This item about a new California Office of Legislative Counsel white paper is from the most recent issue:
Authentication of Primary Legal Materials and Pricing Options
“The recent passage of the Uniform Electronic Legal Material Act (UELMA) has brought to the forefront the issue of costs of authenticating primary legal materials in electronic format. This white paper briefly reviews five methods of electronic authentication. These methods are based on trustworthiness, file types, effort to implement, and volume of electronic documents to be authenticated. Six sample solutions are described and their relative costs are compared. The white paper also frames the legal landscape and background of authentication for primary legal materials in electronic format, and provides context and points to applicable resources. The aim of this collective effort is to promote the understanding of costs related to authentication and invite further discussion on the issue.”
In 1875, a jury committed Mary Todd Lincoln to an insane asylum. This week, the Chicago Tribune reported that two Illinois State Supreme Court justices discovered her trial papers still on file with the Cook County Clerk! The Clerk’s Office will be donating them to the Lincoln museum, but we hope the story does not end there. Like many others, we’ve previously posted about the cultural heritage reflected in state court files. Some of the stories told in these documents are historically significant, like Mary Todd Lincoln’s commitment, or John Wesley Hardin’s murder trial (see this Texas Task Force report). Many stories, however, are just minor threads in life’s tapestry: divorces, probates, business disputes. Whether the story is big or small, the court records that tell it may be irreplaceable.
Each state’s preservation rules differ. Some place the retention determination in the hands of state libraries or archives, some issue mandatory retention schedules based on the nature of the action, and some afford the clerk of court discretion to dispose of files after prescribed time periods. Even if a clerk of court wanted to save everything, storage expenses and space constraints make this impossible. The costs of digitizing every paper record are prohibitive. As cultural institutions may not be interested in less noteworthy files, many are noticed for destruction. Provided that a state’s rules allow it, however, law libraries may be uniquely positioned to rescue these files — preserving not just the documents, but also state history. And if you spend some time digging through them all, you never know just what you might find…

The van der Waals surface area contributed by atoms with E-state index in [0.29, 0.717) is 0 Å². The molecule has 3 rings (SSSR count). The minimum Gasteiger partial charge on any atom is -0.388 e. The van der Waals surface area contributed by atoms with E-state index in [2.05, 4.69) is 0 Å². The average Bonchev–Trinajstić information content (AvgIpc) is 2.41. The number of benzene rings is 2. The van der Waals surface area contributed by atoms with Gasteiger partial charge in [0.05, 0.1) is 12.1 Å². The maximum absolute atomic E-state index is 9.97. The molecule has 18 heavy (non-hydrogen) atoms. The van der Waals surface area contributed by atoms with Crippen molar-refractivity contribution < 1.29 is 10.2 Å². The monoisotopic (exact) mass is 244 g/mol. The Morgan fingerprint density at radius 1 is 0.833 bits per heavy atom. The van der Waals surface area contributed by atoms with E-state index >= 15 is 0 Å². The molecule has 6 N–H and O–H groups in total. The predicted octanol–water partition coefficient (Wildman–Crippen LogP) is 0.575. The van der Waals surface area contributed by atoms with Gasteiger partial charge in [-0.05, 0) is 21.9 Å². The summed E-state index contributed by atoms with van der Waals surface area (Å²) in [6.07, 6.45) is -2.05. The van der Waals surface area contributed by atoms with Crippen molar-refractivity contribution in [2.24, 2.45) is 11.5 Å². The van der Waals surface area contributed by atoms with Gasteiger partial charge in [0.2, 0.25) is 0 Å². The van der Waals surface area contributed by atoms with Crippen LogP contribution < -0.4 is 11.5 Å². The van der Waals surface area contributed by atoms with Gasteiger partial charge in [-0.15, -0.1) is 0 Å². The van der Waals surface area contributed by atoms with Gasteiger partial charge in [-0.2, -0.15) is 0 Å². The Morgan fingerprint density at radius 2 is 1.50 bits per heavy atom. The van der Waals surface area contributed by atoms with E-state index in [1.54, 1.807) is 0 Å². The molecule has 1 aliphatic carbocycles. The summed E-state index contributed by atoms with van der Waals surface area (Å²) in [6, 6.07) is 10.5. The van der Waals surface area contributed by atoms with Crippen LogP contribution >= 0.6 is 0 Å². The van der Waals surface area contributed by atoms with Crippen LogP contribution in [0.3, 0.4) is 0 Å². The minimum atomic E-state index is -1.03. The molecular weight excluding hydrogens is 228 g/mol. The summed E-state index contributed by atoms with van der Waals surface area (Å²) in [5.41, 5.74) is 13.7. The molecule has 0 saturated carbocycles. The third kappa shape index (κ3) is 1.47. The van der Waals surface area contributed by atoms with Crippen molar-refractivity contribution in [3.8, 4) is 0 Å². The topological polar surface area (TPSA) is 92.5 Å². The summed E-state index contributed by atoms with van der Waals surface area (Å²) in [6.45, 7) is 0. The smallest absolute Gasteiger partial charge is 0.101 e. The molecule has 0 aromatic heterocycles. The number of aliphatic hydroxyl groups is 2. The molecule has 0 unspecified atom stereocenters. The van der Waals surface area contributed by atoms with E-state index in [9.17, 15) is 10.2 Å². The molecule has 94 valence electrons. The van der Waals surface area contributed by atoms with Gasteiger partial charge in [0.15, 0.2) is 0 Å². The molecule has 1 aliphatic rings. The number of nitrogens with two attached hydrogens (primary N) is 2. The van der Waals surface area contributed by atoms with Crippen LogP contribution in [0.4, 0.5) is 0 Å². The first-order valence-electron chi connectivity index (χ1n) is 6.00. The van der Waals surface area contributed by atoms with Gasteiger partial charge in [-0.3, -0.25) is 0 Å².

The common policy objectives in modern liberal democracies of promoting open and accountable government and of preserving national culture and heritage are reflected in the provision of access to, and the preservation of unpublished and published works held by government. A wide spectrum of social enquiry is in whole or in part dependent on these government preserved holdings.
The policy objectives in Australia are manifested in two ways. One is in government archival practices and laws. The other is in the Australian Copyright Act 1968 facilitating access to, and the preservation of, unpublished and published works held by archives and libraries. While preservation of these works and the costs associated with it are in themselves a recognition of the public interest in accessing works held by archives and libraries, existing laws and practices facilitating access should be reviewed in light of technological changes in way we access, create and communicate works and in light of further moves towards openness in government.
This article outlines present archival practices and laws in Australia, and the scope of Copyright Act provisions, before turning to reform. The focus will be on the Australian federal sphere.
Link rot is a pet peeve of mine. A posting I made on June 11, 2008, “Law School Laptop Bans,” already has a broken link to a news story and the posting isn’t even a year old yet. And I can’t count the number of times I have found a terrific-sounding right-on-point resource in a law review footnote, only to find its URL leads to the dreaded “404 Not Found.” But it’s more than a pet peeve issue, as this survey makes clear:
Journal of Appellate Practice and Process, Vol. 9, No. 2, Fall 2007
TINA CHING, Seattle University School of Law
As more legal research is conducted online, it is reasonable to conclude that there will be a corresponding increase in citations to the Internet by judges in their opinions. With the widespread public use of the Internet to access information along with the constant changes and impermanence of websites, citing to the Internet should be an issue of increasing concern to the legal community across the country. This paper surveys the types of Internet sources the Washington state Supreme Court and Appellate Court justices are citing. It discusses the interrelated issues of link rot and the impermanence of web pages, citation format, authentication and preservation of online electronic legal information.